The lasting political impact of the Enlightenment cannot be overstated. At least three major political revolutions occurred during this time period in Britain, America, and France. These revolutions manifested ideas centering on government by consent of the governed, social contract, freedom, and equality. In the mid-17th century, philosopher Thomas Hobbes advanced the notion of the absolute power of government over the governed for the sake of avoiding barbarism. Hobbes also advanced ideas about social contract and the relation of the individual to the state that both Locke and Rousseau later took up.
Locke was a tremendously important political philosopher during the Enlightenment. Many of his ideas and principles were studied and adopted by the founders of America and are evident in documents like the Declaration of Independence and the Constitution. Locke emphasized the natural freedom of human beings, the equality of all before God, natural law, and government by consent of the governed; and he justified the overthrow of government when it fails. Jean-Jacques Rousseau was another prominent thinker from the Enlightenment era. Rousseau differed with Locke about the role of the individual in relation to the state, with Rousseau emphasizing the importance of the governed being involved in politics.
The Enlightenment’s Impact on Religion
Religion was an oft-discussed topic of the Enlightenment. It is important to view this period in light of the Protestant Reformation that preceded it. The monolithic nature of the church had come to an end, and Enlightenment thinkers had already been freed, to a large degree, by the dialogue and writings that came out of the Reformation. It should be noted that many prominent thinkers of the Enlightenment were Christians, although some were unorthodox in their beliefs. Primary themes of Enlightenment thought on religion center on the notions of anti-supernaturalism, deism, and, as it relates to Christianity, biblical criticism.
Due to the emphasis on rationalism (seeking that which can be known a priori—before experience—by the mind alone) and empiricism (seeking that which can be known and verified by the senses and/or instrumentation), a great bulk of Enlightenment thought was skeptical of the supernatural. This would especially include the Bible’s record of miracles. The physical science of the day, with the new revelation of the world as a mechanism that obeys laws, threw serious doubt on claims that anything in nature could occur contrary to its regular operation. Spinoza famously critiqued the notion that nature can act against itself. Hume emphasized the idea that miracles are violations of the laws of nature. Because man could, by the power of reason, throw off the shackles of patristic institutions and think for himself to logical conclusions, it seemed to many in the Enlightenment that miracles or immaterial things (such as angels or demons) were simply relics of past superstition. This anti-supernatural thought provided the groundwork for atheism to become more mainstream. If God is a supernatural/supersensible being, then it was possible that belief in Him was simply irrational tradition.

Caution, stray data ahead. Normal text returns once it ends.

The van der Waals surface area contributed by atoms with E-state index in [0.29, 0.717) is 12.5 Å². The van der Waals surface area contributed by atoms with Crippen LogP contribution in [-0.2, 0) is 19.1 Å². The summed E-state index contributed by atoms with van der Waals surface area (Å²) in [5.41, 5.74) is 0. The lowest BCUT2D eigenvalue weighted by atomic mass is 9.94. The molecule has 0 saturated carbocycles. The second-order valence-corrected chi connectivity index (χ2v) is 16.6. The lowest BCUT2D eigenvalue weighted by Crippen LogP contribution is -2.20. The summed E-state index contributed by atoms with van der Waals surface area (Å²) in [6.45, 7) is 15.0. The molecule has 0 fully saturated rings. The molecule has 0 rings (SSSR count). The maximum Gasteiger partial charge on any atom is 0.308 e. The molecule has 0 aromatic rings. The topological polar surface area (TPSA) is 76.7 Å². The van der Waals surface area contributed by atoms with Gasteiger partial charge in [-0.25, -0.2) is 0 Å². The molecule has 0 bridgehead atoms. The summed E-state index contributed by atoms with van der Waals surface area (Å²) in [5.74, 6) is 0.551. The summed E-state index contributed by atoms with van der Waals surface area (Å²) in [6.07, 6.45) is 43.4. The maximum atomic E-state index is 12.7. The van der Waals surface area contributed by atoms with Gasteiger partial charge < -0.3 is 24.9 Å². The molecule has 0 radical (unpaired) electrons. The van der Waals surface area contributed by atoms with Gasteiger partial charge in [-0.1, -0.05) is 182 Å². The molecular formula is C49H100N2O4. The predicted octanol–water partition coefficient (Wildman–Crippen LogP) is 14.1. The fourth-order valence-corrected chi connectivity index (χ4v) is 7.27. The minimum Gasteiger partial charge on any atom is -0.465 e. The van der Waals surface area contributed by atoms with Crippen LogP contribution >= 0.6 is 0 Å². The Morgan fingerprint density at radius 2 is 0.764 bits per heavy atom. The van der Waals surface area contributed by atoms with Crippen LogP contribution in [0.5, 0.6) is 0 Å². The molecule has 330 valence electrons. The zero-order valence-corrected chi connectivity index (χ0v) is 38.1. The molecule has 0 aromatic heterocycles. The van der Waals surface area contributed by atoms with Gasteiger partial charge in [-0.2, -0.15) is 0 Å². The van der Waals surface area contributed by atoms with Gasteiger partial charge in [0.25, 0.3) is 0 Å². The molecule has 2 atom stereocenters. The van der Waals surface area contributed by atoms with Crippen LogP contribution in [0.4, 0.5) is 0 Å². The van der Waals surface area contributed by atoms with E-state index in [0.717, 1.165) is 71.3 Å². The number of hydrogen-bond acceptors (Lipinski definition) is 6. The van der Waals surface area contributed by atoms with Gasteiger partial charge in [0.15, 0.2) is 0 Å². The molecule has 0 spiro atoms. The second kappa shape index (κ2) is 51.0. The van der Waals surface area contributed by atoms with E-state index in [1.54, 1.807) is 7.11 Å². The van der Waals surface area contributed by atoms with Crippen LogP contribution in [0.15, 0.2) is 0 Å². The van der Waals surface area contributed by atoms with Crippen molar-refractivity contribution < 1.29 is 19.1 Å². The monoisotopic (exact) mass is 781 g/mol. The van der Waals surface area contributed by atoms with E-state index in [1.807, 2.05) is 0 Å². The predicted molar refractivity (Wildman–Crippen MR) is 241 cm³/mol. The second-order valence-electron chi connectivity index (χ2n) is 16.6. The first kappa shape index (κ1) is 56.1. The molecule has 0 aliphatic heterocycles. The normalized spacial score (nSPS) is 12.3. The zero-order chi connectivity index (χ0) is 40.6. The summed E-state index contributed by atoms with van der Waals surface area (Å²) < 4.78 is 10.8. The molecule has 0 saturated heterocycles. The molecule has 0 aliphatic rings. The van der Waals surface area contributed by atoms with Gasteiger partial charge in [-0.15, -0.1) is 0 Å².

In contrast to theism (belief in a single, personal creator and sustainer of all there is), deism teaches that whatever supreme intelligence created and/or organized the cosmos does not intervene in creation. The analogy of a watchmaker is frequently used to describe deistic thinking. According to deism, God simply wound up the watch of the universe, stepped back, and let it run. Things like prayer, special revelation, and a personal relationship with God are nonsensical. The natural law, derived from man’s study of nature through the sciences, is what governs morality and human conduct. Religious texts like the Christian Bible are perhaps helpful moral guides but not genuine revelation from God.
Biblical criticism, the study of the biblical texts as ordinary historical literature, did not come to the forefront of academic work until the 19th century. However, without the anti-supernatural foundation and skeptical thought of the Enlightenment, it is unlikely that biblical criticism would have had such a lasting cultural impact. The evaluation of any historical text is a valuable pursuit, but, ironically, biblical criticism began with Enlightenment assumptions; it started by assuming certain scientific, mechanistic, and naturalistic notions and looked at the Bible in that light.
Starting with Hobbes and Spinoza, biblical criticism took on many facets, including textual, source, redaction, canon, and form criticism. But the entire study takes on a different context under the Enlightenment paradigm. The Bible is a book filled with accounts of miracles, so, once supernatural events are dismissed as impossible, the entire reading changes. If theism is a priori ruled out, then the credibility of what is recorded in the Bible is undermined from the outset. Speculation becomes much easier from this platform, and many theories, such as one denying the literal reality of Jesus of Nazareth, took shape. Through the years, the criticisms of the Bible put forward by Enlightenment philosophy have been strongly refuted by careful scholarship.
The Enlightenment is deserving of study for many reasons, not the least of which is to better understand how the thoughts of that period shaped ensuing years. Like any other epoch considered through the lens of history, there is much commendable and much lamentable about the Enlightenment. One should be careful to take the helpful notions and leave the genuine vestiges behind. Just as we are to test all prophecies and hold on to what is good (1 Thessalonians 5:21), so we should put Enlightenment philosophies to the test and dispense with the false.
Recommended Resource: Philosophical Foundations for a Christian Worldview by William Lane Craig & J.P. Moreland